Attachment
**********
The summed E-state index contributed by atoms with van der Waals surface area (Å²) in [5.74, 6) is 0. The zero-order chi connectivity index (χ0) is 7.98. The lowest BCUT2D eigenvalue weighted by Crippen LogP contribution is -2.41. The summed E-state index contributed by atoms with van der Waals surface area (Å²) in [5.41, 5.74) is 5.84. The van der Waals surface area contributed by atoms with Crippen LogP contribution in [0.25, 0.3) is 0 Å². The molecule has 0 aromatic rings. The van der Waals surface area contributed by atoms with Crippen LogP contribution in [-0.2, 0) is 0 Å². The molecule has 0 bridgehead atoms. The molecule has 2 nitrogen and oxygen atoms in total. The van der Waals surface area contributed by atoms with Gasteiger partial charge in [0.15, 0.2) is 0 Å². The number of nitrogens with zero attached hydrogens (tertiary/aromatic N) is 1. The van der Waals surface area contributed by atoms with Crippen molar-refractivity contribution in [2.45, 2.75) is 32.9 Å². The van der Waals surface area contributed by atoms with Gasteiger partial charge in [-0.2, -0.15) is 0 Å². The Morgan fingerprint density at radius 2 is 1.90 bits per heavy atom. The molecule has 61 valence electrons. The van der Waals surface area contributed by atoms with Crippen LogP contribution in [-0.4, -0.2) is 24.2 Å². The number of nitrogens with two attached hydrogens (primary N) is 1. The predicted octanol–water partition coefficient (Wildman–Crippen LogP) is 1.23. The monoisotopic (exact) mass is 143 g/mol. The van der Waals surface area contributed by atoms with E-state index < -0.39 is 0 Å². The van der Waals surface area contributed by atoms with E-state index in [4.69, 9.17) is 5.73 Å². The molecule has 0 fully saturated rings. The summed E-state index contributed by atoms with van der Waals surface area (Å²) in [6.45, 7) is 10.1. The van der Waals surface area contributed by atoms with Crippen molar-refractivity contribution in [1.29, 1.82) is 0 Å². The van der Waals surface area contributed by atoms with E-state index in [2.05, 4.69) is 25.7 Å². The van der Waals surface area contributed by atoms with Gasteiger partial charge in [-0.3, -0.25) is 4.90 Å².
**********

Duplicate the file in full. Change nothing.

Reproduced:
The summed E-state index contributed by atoms with van der Waals surface area (Å²) in [5.74, 6) is 0. The zero-order chi connectivity index (χ0) is 7.98. The lowest BCUT2D eigenvalue weighted by Crippen LogP contribution is -2.41. The summed E-state index contributed by atoms with van der Waals surface area (Å²) in [5.41, 5.74) is 5.84. The van der Waals surface area contributed by atoms with Crippen LogP contribution in [0.25, 0.3) is 0 Å². The molecule has 0 aromatic rings. The van der Waals surface area contributed by atoms with Crippen LogP contribution in [-0.2, 0) is 0 Å². The molecule has 0 bridgehead atoms. The molecule has 2 nitrogen and oxygen atoms in total. The van der Waals surface area contributed by atoms with Gasteiger partial charge in [0.15, 0.2) is 0 Å². The number of nitrogens with zero attached hydrogens (tertiary/aromatic N) is 1. The van der Waals surface area contributed by atoms with Crippen molar-refractivity contribution in [2.45, 2.75) is 32.9 Å². The van der Waals surface area contributed by atoms with Gasteiger partial charge in [-0.2, -0.15) is 0 Å². The Morgan fingerprint density at radius 2 is 1.90 bits per heavy atom. The molecule has 61 valence electrons. The van der Waals surface area contributed by atoms with Crippen LogP contribution in [-0.4, -0.2) is 24.2 Å². The number of nitrogens with two attached hydrogens (primary N) is 1. The predicted octanol–water partition coefficient (Wildman–Crippen LogP) is 1.23. The monoisotopic (exact) mass is 143 g/mol. The van der Waals surface area contributed by atoms with E-state index < -0.39 is 0 Å². The van der Waals surface area contributed by atoms with E-state index in [4.69, 9.17) is 5.73 Å². The molecule has 0 fully saturated rings. The summed E-state index contributed by atoms with van der Waals surface area (Å²) in [6.45, 7) is 10.1. The van der Waals surface area contributed by atoms with Crippen molar-refractivity contribution in [1.29, 1.82) is 0 Å². The van der Waals surface area contributed by atoms with E-state index in [2.05, 4.69) is 25.7 Å². The van der Waals surface area contributed by atoms with Gasteiger partial charge in [-0.3, -0.25) is 4.90 Å².